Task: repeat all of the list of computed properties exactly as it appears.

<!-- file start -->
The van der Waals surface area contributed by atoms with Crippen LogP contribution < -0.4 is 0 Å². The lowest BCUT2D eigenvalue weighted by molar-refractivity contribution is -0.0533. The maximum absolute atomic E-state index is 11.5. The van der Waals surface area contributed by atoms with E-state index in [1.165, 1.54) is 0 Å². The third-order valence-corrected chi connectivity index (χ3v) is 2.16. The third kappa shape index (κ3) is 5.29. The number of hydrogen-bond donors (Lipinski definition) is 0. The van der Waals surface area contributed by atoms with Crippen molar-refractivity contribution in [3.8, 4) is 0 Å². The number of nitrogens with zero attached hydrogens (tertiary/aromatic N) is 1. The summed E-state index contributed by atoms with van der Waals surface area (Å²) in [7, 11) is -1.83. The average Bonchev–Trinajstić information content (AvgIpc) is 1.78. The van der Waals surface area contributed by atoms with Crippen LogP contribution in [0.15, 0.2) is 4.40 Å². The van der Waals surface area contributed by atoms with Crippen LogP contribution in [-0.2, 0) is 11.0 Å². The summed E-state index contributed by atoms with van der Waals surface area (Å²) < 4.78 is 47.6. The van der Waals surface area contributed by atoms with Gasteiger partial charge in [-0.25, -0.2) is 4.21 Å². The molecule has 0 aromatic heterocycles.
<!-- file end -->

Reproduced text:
The van der Waals surface area contributed by atoms with Crippen LogP contribution < -0.4 is 0 Å². The lowest BCUT2D eigenvalue weighted by molar-refractivity contribution is -0.0533. The maximum absolute atomic E-state index is 11.5. The van der Waals surface area contributed by atoms with E-state index in [1.165, 1.54) is 0 Å². The third-order valence-corrected chi connectivity index (χ3v) is 2.16. The third kappa shape index (κ3) is 5.29. The number of hydrogen-bond donors (Lipinski definition) is 0. The van der Waals surface area contributed by atoms with Crippen molar-refractivity contribution in [3.8, 4) is 0 Å². The number of nitrogens with zero attached hydrogens (tertiary/aromatic N) is 1. The summed E-state index contributed by atoms with van der Waals surface area (Å²) in [7, 11) is -1.83. The average Bonchev–Trinajstić information content (AvgIpc) is 1.78. The van der Waals surface area contributed by atoms with Crippen LogP contribution in [0.15, 0.2) is 4.40 Å². The van der Waals surface area contributed by atoms with Crippen LogP contribution in [-0.2, 0) is 11.0 Å². The summed E-state index contributed by atoms with van der Waals surface area (Å²) < 4.78 is 47.6. The van der Waals surface area contributed by atoms with Gasteiger partial charge in [-0.25, -0.2) is 4.21 Å². The molecule has 0 aromatic heterocycles.